Math Forum Internet News

Volume 3, Number 30

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27 July 1998                                   Vol. 3, No. 30


Project Interactivate | JavaSketchpad | Geometry Software/Theory

        PROJECT INTERACTIVATE - The Shodor Foundation


Project Interactivate is part of the Presidential Technology 
Initiative. The materials it develops are designed to be 
adapted easily to any NCTM Standards-based middle school 
mathematics text.

Middle school lessons cover probability, statistics, 
functions, and fractals:

Discussions on these subjects range from the probability 
of simultaneous events and introducing elementary set 
operations through Internet search, to histograms vs. bar 
graphs and recursion in fractals:

Applets that provide computer simulations present 
opportunities for group work as well as individual 
   Explorations offered by Project Interactivate include:

     - Monty Hall, three doors 
     - Stock Exchange
     - Linear Regression
     - Normal Distribution
     - Gnuplot
     - Random Function Machine
     - Hilbert Curve Generator
     - Sierpinski Carpet Generator
     - Pascal's Triangle - Multiples, Remainders
     - Fire!!
          ... and many more.

            JAVASKETCHPAD - Key Curriculum Press

JavaSketchpad is software that lets you interact with or 
publish sketches from The Geometer's Sketchpad on the Internet. 
(The Geometer's Sketchpad is a dynamic geometry exploration 
environment available for Macintosh and PC computers from 
Key Curriculum Press.) 

JavaSketchpad can be used to share geometry work with people 
who may not have desktop Sketchpad or who use computers 
(like most Unix machines) that can't access it; or to 
distribute interactive dynamic geometry activities and 
curriculum over the Internet. Advanced users, programmers, 
and mathematical researchers can use the program to add 
dynamic geometry visualization to other software or problem 

See the JavaSketchpad demo gallery for some examples of 
JavaSketchpad in use.


                  JavaGSP! - Annie Fetter

A short tutorial: everything you need to know to make your 
first JavaSketchpad page. A quick reference is followed by
other features, details, and considerations: what you need, 
what you do, what works, and what doesn't. 

Examples include Drawing a Solid and Its Net; Investigating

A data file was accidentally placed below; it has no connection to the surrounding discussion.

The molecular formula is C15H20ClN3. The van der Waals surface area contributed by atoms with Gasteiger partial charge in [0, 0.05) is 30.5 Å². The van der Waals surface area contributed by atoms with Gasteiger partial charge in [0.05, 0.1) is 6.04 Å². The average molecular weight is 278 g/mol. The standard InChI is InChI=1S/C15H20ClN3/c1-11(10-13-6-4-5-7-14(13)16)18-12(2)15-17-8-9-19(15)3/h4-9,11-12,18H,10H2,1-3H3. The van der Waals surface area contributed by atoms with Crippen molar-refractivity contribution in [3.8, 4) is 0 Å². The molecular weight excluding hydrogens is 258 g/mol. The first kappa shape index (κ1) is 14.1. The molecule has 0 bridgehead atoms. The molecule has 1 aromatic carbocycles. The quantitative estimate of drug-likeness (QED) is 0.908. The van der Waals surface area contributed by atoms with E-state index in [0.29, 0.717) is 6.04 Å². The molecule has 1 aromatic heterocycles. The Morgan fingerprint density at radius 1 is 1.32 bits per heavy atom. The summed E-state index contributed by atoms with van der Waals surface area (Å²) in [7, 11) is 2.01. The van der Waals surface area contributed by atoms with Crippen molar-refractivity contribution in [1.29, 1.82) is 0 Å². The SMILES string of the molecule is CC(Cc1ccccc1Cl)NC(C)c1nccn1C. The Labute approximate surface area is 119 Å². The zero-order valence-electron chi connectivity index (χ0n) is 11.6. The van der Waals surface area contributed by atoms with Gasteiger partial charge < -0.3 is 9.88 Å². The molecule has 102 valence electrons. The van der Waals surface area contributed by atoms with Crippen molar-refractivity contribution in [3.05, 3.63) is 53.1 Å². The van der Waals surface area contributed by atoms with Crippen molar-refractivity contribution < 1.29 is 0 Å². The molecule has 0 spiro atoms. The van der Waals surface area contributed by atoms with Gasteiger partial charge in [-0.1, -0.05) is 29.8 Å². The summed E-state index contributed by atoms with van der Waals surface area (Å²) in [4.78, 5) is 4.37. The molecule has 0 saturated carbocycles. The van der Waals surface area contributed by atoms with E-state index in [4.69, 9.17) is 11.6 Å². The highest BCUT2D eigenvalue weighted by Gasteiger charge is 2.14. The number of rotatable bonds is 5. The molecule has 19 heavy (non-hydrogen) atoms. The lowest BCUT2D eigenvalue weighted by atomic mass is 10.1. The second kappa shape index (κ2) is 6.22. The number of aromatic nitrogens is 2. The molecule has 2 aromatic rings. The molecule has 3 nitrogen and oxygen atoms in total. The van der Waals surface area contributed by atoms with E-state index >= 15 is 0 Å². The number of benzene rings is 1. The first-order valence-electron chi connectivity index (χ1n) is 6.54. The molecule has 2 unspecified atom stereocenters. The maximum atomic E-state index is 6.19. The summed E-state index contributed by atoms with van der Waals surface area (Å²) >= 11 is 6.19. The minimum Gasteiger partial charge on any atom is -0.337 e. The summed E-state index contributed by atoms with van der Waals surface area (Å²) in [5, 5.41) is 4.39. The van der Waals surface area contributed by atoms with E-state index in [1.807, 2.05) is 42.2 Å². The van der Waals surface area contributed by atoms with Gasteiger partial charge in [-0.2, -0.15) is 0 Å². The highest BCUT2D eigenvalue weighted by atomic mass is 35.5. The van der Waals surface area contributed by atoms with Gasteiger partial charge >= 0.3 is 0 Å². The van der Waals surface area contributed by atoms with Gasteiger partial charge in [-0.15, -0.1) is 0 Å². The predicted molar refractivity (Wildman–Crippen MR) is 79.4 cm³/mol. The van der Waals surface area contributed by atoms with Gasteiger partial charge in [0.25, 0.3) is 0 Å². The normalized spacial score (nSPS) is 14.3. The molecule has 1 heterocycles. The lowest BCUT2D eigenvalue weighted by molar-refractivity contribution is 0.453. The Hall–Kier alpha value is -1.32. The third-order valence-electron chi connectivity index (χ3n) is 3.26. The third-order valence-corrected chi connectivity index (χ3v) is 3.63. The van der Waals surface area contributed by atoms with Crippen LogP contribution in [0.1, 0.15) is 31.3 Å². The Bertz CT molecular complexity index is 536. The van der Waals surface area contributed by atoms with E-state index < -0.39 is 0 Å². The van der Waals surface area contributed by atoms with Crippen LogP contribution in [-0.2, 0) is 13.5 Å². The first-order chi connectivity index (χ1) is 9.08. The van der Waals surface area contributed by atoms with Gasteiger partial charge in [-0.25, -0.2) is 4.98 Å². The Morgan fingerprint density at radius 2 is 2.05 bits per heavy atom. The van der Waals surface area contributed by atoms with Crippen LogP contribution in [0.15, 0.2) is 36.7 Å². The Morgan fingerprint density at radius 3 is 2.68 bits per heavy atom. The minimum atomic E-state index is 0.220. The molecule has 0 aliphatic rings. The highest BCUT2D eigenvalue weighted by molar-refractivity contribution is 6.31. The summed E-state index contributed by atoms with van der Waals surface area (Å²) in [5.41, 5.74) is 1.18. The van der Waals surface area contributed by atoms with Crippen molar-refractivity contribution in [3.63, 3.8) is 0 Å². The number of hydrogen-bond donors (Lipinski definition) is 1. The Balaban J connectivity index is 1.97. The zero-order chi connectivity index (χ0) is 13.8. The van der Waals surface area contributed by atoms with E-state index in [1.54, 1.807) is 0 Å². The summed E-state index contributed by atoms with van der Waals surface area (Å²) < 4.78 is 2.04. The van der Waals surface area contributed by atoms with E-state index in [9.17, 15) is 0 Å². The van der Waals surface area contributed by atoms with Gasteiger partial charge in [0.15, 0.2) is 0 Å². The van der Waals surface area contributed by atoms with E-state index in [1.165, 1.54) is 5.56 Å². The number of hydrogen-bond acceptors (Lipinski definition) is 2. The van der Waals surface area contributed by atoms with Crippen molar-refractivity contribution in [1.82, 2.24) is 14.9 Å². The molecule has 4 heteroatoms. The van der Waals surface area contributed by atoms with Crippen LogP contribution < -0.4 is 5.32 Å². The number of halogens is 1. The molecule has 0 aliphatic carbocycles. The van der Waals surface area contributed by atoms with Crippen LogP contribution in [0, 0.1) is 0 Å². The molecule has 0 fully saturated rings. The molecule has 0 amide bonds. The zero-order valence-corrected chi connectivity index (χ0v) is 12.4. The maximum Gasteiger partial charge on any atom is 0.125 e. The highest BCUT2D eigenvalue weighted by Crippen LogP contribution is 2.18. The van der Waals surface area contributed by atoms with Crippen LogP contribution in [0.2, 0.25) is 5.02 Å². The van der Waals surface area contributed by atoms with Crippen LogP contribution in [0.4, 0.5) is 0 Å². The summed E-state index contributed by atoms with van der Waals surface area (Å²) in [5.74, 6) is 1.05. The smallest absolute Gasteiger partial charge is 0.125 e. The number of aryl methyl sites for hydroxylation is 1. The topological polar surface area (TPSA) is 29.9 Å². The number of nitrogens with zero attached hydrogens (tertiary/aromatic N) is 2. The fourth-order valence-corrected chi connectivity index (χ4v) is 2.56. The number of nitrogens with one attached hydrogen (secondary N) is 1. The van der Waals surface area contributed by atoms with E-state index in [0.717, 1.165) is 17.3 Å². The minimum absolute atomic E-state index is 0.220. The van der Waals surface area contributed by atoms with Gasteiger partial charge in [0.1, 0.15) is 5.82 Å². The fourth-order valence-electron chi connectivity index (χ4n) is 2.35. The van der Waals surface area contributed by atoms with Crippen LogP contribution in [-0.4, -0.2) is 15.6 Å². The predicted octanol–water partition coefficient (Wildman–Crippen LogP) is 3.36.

Parallelograms; and Identifying Polygons.


                 Dave Wilson and Nick Jackiw

            A geometry-software-dynamic discussion

    "... GSP shows this point on the screen when
     the lines are visually not parallel... a quick 
     measurement of the angle shows that the lines 
     are 3 to 5 degrees out. GSP measures the 
     distance from the constructed midpoint to the
     the parallel line through B and reports a 
     non zero distance whilst displaying the point 
     of intersection. A bit of a contradiction."
                                            - Dave Wilson

    "Dave has put together a construction that reveals 
     an inherent limitation in floating point number 
     representation, and even... conflicts with special 
     purpose code embedded in Sketchpad that attempts 
     to circumvent these limitations in typical cases. 
     As Dave writes, the result is that, under this
     construction, Sketchpad incorrectly displays a 
     point at intersection when none theoretically 
     exists...."                          - Nick Jackiw

A discussion of floating point representation and exact
arithmetic as these affect Sketchpad construction issues. 
Nick Jackiw also poses and explores some interesting 

 (1) What is the desirability of a proving system 
     integrated with a dynamic geometry program?

 (2) Lacking proof-integrated systems, how do you handle 
     the inevitable problems of rounding in construction 
     and metric inaccuracies in the classroom?

 (3) What sort of workarounds are available?


                  The Theme of the Letter: 
             PROOF AND PERCEPTION II - Michael Otte 

         (From PREUVE PROOF PRUEBA, the Web Newsletter)


   "In the July/August issue of the Proof Newsletter,
    Michael Otte from Bielefeld offers some thoughts 
    on Geometry and mathematical proof. The newsletter 
    is open to reactions and comments."
                               - Nicolas Balacheff, Editor   

"Mathematics as a form of relational thinking is not 
 concerned with objects or their properties as such, and 
 neither with relations between objects in themselves, 
 but rather with relations between possible objects of 
 activity.... Mathematics, and in particular axiomatized 
 mathematics, considers objects only with regard to the
 consequences they might have for the process of 
 mathematical reasoning...."                - Michael Otte                  

   The goal of "The Theme of the Letter" is the stimulation
   of exchanges on current questions about the learning
   and teaching of mathematical proof. This contribution
   by Michael Otte is a continuation of text published in
   the Jan./Feb. 1998 issue of the Proof Newsletter.   


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